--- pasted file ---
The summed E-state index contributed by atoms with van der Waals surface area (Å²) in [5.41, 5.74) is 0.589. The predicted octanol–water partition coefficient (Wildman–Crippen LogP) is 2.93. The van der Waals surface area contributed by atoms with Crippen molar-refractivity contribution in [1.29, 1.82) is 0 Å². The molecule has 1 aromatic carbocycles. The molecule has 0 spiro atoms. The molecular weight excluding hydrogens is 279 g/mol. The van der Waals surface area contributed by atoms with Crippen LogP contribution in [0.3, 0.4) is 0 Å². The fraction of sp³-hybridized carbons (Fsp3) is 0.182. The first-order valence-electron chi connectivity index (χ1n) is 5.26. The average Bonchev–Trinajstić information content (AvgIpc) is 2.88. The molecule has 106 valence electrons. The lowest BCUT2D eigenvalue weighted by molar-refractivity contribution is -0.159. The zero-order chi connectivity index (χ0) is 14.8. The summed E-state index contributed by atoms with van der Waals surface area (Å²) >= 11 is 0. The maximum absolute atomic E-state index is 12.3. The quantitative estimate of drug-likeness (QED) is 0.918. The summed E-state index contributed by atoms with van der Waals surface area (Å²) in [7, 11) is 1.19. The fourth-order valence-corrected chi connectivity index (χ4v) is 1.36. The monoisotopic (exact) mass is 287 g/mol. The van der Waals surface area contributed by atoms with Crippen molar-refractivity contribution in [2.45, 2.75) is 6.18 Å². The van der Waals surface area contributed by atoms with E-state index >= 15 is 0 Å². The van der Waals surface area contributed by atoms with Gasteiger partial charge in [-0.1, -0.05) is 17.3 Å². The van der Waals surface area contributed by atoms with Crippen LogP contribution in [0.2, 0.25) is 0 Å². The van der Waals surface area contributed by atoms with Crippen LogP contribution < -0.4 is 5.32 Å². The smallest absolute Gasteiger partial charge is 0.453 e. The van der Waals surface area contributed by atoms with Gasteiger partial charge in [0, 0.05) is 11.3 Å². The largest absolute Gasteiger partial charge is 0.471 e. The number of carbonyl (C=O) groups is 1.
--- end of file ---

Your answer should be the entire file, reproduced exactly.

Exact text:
The summed E-state index contributed by atoms with van der Waals surface area (Å²) in [5.41, 5.74) is 0.589. The predicted octanol–water partition coefficient (Wildman–Crippen LogP) is 2.93. The van der Waals surface area contributed by atoms with Crippen molar-refractivity contribution in [1.29, 1.82) is 0 Å². The molecule has 1 aromatic carbocycles. The molecule has 0 spiro atoms. The molecular weight excluding hydrogens is 279 g/mol. The van der Waals surface area contributed by atoms with Crippen LogP contribution in [0.3, 0.4) is 0 Å². The fraction of sp³-hybridized carbons (Fsp3) is 0.182. The first-order valence-electron chi connectivity index (χ1n) is 5.26. The average Bonchev–Trinajstić information content (AvgIpc) is 2.88. The molecule has 106 valence electrons. The lowest BCUT2D eigenvalue weighted by molar-refractivity contribution is -0.159. The zero-order chi connectivity index (χ0) is 14.8. The summed E-state index contributed by atoms with van der Waals surface area (Å²) >= 11 is 0. The maximum absolute atomic E-state index is 12.3. The quantitative estimate of drug-likeness (QED) is 0.918. The summed E-state index contributed by atoms with van der Waals surface area (Å²) in [7, 11) is 1.19. The fourth-order valence-corrected chi connectivity index (χ4v) is 1.36. The monoisotopic (exact) mass is 287 g/mol. The van der Waals surface area contributed by atoms with Crippen molar-refractivity contribution in [2.45, 2.75) is 6.18 Å². The van der Waals surface area contributed by atoms with E-state index >= 15 is 0 Å². The van der Waals surface area contributed by atoms with Gasteiger partial charge in [-0.1, -0.05) is 17.3 Å². The van der Waals surface area contributed by atoms with Crippen LogP contribution in [0.2, 0.25) is 0 Å². The van der Waals surface area contributed by atoms with Crippen LogP contribution < -0.4 is 5.32 Å². The smallest absolute Gasteiger partial charge is 0.453 e. The van der Waals surface area contributed by atoms with Gasteiger partial charge in [0, 0.05) is 11.3 Å². The largest absolute Gasteiger partial charge is 0.471 e. The number of carbonyl (C=O) groups is 1.